Electrode degradation in proton exchange membrane fuel cells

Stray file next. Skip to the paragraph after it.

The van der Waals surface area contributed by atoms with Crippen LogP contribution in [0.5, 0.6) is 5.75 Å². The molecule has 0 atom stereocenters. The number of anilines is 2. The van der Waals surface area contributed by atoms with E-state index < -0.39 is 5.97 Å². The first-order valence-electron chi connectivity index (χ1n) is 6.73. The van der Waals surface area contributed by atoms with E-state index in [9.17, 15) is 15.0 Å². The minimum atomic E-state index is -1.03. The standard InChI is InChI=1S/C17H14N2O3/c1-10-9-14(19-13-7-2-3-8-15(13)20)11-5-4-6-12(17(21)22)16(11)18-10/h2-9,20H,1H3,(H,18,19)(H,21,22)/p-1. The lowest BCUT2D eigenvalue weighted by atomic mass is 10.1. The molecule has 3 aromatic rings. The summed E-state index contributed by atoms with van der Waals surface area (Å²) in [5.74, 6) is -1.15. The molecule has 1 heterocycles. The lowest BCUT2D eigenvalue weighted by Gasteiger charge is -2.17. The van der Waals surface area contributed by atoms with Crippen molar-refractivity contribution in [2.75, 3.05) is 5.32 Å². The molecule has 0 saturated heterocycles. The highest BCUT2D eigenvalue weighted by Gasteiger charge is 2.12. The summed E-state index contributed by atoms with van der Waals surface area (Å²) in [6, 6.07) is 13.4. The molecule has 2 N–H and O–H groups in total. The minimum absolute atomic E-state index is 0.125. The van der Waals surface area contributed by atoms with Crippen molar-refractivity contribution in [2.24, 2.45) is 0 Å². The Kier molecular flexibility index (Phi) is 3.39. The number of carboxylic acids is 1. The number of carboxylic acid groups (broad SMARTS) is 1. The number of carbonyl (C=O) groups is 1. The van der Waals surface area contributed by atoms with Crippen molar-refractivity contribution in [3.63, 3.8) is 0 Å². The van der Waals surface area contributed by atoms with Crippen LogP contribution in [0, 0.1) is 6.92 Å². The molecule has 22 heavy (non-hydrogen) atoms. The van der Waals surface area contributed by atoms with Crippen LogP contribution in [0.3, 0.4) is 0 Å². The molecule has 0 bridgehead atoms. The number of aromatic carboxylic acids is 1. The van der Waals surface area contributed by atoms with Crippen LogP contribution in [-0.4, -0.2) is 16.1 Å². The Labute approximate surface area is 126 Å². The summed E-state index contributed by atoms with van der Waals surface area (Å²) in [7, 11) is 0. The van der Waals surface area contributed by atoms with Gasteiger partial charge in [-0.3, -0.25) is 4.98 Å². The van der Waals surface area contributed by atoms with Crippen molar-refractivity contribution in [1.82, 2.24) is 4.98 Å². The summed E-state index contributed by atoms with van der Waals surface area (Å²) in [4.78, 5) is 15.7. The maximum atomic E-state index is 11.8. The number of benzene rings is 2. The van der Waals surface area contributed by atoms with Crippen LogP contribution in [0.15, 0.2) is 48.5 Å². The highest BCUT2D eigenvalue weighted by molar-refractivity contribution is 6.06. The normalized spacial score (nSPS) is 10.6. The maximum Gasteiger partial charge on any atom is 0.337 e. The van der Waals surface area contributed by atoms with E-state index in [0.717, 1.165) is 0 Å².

Sammanfattning: The topic of this thesis is the degradation of fuel cell electrodes in proton exchange membrane fuel cells (PEMFCs). In particular, the degradation associated with localized fuel starvation, which is often encountered during start-ups and shut-downs (SUs/SDs) of PEMFCs. At SU/SD, O2 and H2 usually coexist in the anode compartment. This situation forces the opposite electrode, i.e. the cathode, to very high potentials, resulting in the corrosion of the carbon supporting the catalyst, referred to as carbon corrosion. The aim of this thesis has been to develop methods, materials and strategies to address the issues associated to carbon corrosion in PEMFC.The extent of catalyst degradation is commonly evaluated determining the electrochemically active surface area (ECSA) of fuel cell electrode. Therefore, it was considered important to study the effect of RH, temperature and type of accelerated degradation test (ADT) on the ECSA. Low RH decreases the ECSA of the electrode, attributed to re-structuring the ionomer and loss of contact with the catalyst.In the search for more durable supports, we evaluated different accelerated degradation tests (ADTs) for carbon corrosion. Potentiostatic holds at 1.2 V vs. RHE were found to be too mild. Potentiostatic holds at 1.4 V vs. RHE were found to induce a large degree of reversibility, also attributed to ionomer re-structuring. Triangle-wave potential cycling was found to irreversibly degrade the electrode within a reasonable amount of time, closely simulating SU/SD conditions.Corrosion of carbon-based supports not only degrades the catalyst by lowering the ECSA, but also has a profound effect on the electrode morphology. Decreased electrode porosity, increased agglomerate size and ionomer enrichment all contribute to the degradation of the mass-transport properties of the cathode. Graphitized carbon fibers were found to be 5 times more corrosion resistant than conventional carbons, primarily attributed to their lower surface area. Furthermore, fibers were found to better maintain the integrity of the electrode morphology, generally showing less degradation of the mass-transport losses. Different system strategies for shut-down were evaluated. Not doing anything to the fuel cell during shut-downs is detrimental for the fuel cell. O2 consumption with a load and H2 purge of the cathode were found to give around 100 times lower degradation rates compared to not doing anything and almost 10 times lower degradation rate than a simple air purge of the anode. Finally, in-situ measurements of contact resistance showed that the contact resistance between GDL and BPP is highly dynamic and changes with operating conditions.
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